Form is content. It was critic Martin Esslin who noted that the plays of Camus and Sartre supposedly asserting the pointlessness of life were in fact full of reasonable people arguing sensibly on the subject, and therefore promoting the old rationality even while aspiring to critique it. So it took an Ionesco — writing illogical, sense-defying drama — to create a real Theater of the Absurd, one not contradicted by its own medium. When Jack of Jack, or the Submission, refuses to marry a woman with two noses because he prefers one with three, we’re on the way to a new world. And when a long-awaited orator finally takes the stage at the end of The Chairs and can only make “an inarticulate, gurgling sound,” the Absurd has fully arrived. New contents need new forms.
And it’s a gently comic new content that Will Eno brings us in his wonderfully odd The Realistic Joneses, now onstage at Tampa Rep in a fine production. What happens in this weirdly resonant play isn’t nearly as important as Eno’s dialogue, a cockeyed, off-balance series of exchanges featuring innumerable non sequiturs, dead ends, contradictions. “You just don’t have to yell at me,” says Jennifer; “I didn’t yell,” retorts her husband. “I wish you would yell, sometimes,” says Jennifer. “Do you want me to yell or not yell?” asks her confused husband. “Those are my choices?” says insulted Jennifer, and we’re off to the races. “Do you know what a clystophoma is,” asks John. “No,” says concerned Bob, “What is it?” “Nothing. It’s a totally made-up word,” says John. “I wish I was wearing a sweater,” says Pony. “Can I grab you a sweatshirt?” says Bob. “I’m not cold, I just wish I was wearing a sweater,” says Pony. And on and on...
The plot, such as it is: Jennifer and Bob Jones are a married couple struggling with John’s degenerative disease, “Harriman Leavy Syndrome.” Into their lives come the new kids on the block, John and Pony Jones, also wrestling, it turns out, with a major medical challenge. (Eno’s point, apparently, is that we’re all suffering from a degenerative ailment called mortality.) The two couples talk and talk some more, visit each other, watch some fireworks, play sexual games, and then the play is suddenly over. There’s been little suspense or forward movement: instead we’ve been gifted with Eno’s worldview, his comically melancholy observations of the human condition as suggested by that kooky dialogue. And among other things, that worldview declares: If someone hurt your feelings, well, maybe that’s what feelings are for; you’d better live in an area that offers good schools if you want to avoid stupid children; still waters not only run deep, they also breed mosquitoes and malaria; and a marriage that solves four or five problems a year is probably a good marriage. If none of this sounds terribly profound, well, it’s not meant to be; what’s being communicated is a wounded, wacky sensibility, one that’s far enough from normal to feel refreshing and provocative. Like an exotic food you didn’t know you were hungering for, Eno’s theater leaves the usual fare – strict realism – feeling insipid.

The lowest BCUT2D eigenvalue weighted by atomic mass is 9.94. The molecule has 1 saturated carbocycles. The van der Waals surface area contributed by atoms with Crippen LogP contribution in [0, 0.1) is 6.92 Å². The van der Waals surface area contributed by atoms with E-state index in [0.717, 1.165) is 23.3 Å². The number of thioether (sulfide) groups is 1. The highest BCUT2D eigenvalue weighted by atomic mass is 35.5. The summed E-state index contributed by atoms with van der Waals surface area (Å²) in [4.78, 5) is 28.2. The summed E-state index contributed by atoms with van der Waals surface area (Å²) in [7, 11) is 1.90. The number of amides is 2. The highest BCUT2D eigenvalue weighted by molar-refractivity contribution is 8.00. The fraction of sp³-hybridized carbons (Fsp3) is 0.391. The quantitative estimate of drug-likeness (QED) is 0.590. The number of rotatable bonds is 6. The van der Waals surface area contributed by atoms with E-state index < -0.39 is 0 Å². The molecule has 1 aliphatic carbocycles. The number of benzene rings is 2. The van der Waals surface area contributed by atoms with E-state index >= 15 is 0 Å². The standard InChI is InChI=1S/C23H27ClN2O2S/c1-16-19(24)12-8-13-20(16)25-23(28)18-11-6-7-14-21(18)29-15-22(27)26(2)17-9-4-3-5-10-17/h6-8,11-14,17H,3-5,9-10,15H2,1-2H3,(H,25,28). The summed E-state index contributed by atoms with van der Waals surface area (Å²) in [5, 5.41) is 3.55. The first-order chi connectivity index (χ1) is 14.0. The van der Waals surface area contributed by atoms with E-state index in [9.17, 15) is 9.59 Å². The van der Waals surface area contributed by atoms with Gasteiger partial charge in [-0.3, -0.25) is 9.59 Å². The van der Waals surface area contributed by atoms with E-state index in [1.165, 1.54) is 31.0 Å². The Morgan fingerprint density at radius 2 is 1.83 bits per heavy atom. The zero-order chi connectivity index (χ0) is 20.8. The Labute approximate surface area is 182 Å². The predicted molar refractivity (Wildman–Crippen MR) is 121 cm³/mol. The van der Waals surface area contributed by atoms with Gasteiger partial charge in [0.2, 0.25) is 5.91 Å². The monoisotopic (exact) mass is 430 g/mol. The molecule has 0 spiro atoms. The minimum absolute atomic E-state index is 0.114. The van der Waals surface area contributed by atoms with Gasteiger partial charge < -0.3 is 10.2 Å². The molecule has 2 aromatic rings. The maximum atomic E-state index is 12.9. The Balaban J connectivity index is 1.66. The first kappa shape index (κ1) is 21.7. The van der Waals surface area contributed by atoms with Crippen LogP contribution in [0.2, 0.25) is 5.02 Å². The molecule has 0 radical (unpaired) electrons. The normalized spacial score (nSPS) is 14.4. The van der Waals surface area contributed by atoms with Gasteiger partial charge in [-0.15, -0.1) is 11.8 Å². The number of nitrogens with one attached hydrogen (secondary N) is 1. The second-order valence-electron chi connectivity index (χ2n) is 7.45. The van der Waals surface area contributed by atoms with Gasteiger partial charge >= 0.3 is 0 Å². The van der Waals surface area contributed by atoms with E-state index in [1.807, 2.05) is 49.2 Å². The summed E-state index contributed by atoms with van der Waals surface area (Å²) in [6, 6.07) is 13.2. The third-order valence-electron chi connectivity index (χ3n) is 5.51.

The Tampa Rep troupe is superb. As Bob Jones, Randy Rosenthal mopes with self-serving constancy, and as his wife Jennifer, Joanna Sycz is forceful and sharp-witted. Jason Wagner plays John Jones as a man so naturally stoned, he might at any moment pass out from the effects of fresh air or the English language, and Nicole Smith as spouse Pony is a smiling tempest of paradoxical emotions. Director C. David Frankel finds the comedy in every misunderstanding, and set designer Bridgette Dreher neatly places the action on a nearly bare stage, with a table and chairs at one extremity to represent one house, and a chair and refrigerator on the other side, to represent its neighbor. The uncredited costuming is persuasively casual.
Why are both couples named Jones? My guess is that Eno would say, we’re all Joneses, we’re all eccentric, peculiar, doing our best to be cheerful in a deluge, reaching out clumsily for love as the sand we’re camping out on is increasingly washed away beneath our feet. Of course, you don’t have to share this glum worldview to find the play worthwhile; you can just enjoy its comedy, and its assertion of a world far from the falsely “objective” one that seems to underpin realist drama. In short, I recommend The Realistic Joneses. It’ll mess with your expectations and take you out of your comfort zone. It’ll bring you somewhere new; and have you laughing most of the way.
The Realistic Joneses
Three-and-a-half of five stars
HCC Ybor Performing Arts Building, Palm Ave. and 14th St., Tampa.
Through Nov. 20: Tues.-Sat., 8 p.m.; Sun., 3 p.m.